Take your pick:  local councils make you pay taxes in relation to land value and can prohibit you from having or doing certain things on 'your' property.  The State governments can make you pay taxes and can also confiscate the land.  The Commonwealth can also confiscate the land.

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MadMiser replied on Mon, Aug 13 2012 12:15 AM

True. I suppose it is possible to completely own land in Australia if you homestead somewhere in the outback though, an area that has no local government and is too rural for the state to bother about. Has anyone ever considered trying to set up a free state in the outback, along the same vein as seasteading? It'd be extremely expensive to provide water and power, but then building an artificial libertarian island would also be extremely expensive. It wouldn't technically be free from the State, but State intervention could be avoided simply by not letting the State know that it exists. haha; it's not like the government regularly patrols the outback/desert looking for free states to stomp out.

As to Chinese views on intellectual property, they're probably not that different from the average westerner. The Chinese government just doesn't let the MPAA boss it into enacting intellectual property laws of which the majority of the population almost certainly don't approve, unlike western governments (how many people would vote 'Yes' on referrendum about whether to jail people who downloading copyrighted content? Not many, I'd wager.). China's government isn't separated from the judiciary, so it has no need to fear international legal pressure of the kind that the MPAA can use to bully smaller countries.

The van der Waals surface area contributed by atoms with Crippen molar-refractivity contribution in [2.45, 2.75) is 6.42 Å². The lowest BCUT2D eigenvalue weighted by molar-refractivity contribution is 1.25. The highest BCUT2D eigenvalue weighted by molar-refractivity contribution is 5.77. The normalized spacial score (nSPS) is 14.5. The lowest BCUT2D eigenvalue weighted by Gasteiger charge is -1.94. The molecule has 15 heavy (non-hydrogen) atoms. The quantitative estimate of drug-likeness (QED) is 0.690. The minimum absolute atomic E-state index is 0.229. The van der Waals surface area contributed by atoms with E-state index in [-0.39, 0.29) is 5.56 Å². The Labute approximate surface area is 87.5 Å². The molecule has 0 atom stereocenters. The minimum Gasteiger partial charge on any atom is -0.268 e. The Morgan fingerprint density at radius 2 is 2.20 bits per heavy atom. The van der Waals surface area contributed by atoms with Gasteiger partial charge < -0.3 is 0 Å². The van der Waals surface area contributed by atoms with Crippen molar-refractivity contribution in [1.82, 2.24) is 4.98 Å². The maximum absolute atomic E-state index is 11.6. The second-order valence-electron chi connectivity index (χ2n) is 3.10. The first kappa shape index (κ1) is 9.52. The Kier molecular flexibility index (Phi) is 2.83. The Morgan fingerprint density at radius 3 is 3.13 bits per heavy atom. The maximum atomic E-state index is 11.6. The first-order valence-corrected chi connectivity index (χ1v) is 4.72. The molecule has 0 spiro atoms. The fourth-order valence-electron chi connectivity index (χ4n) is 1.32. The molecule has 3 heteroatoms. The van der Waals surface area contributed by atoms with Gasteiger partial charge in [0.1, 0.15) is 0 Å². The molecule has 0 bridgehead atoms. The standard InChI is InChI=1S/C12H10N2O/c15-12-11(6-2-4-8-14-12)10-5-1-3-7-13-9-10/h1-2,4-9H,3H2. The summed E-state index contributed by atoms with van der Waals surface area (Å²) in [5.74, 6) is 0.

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There are already some ridiculously small 'free states' in Australia: en.wikipedia.org/wiki/Micronations 

Perhaps a Libertopia in the outback could work, but I doubt the competing Australian government would look kindly on it if it took off...

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babau replied on Mon, Aug 13 2012 4:41 AM

..some info to help "shape" from `illusions`,`hallucination`,`brain-pollutions`..etc .. cheeky

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SOVEREIGNTY AND FREEDOM

http://www.famguardian.org/Subjects/Freedom/Freedom.htm

..& very good  reads..from:

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Fascism?

Government owned property with private property and capitalism as symbols?

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packman replied on Mon, Aug 13 2012 11:54 AM

Based on this criteria - is there any country in the world in which a person can own their own real estate?

Obviously you have to differentiate between ownership as it relates to control (the right to do whatever you want on it, vs not) vs financial ownership (legal claim to the property, e.g. with regards to inheritance, trespassing, right to make improvements, etc.)

Just because you need permission to do something doesn't mean you don't have the right to do it.  Otherwise one would have to claim that no one in the U.S. drives a car, because you need to have permission to do so.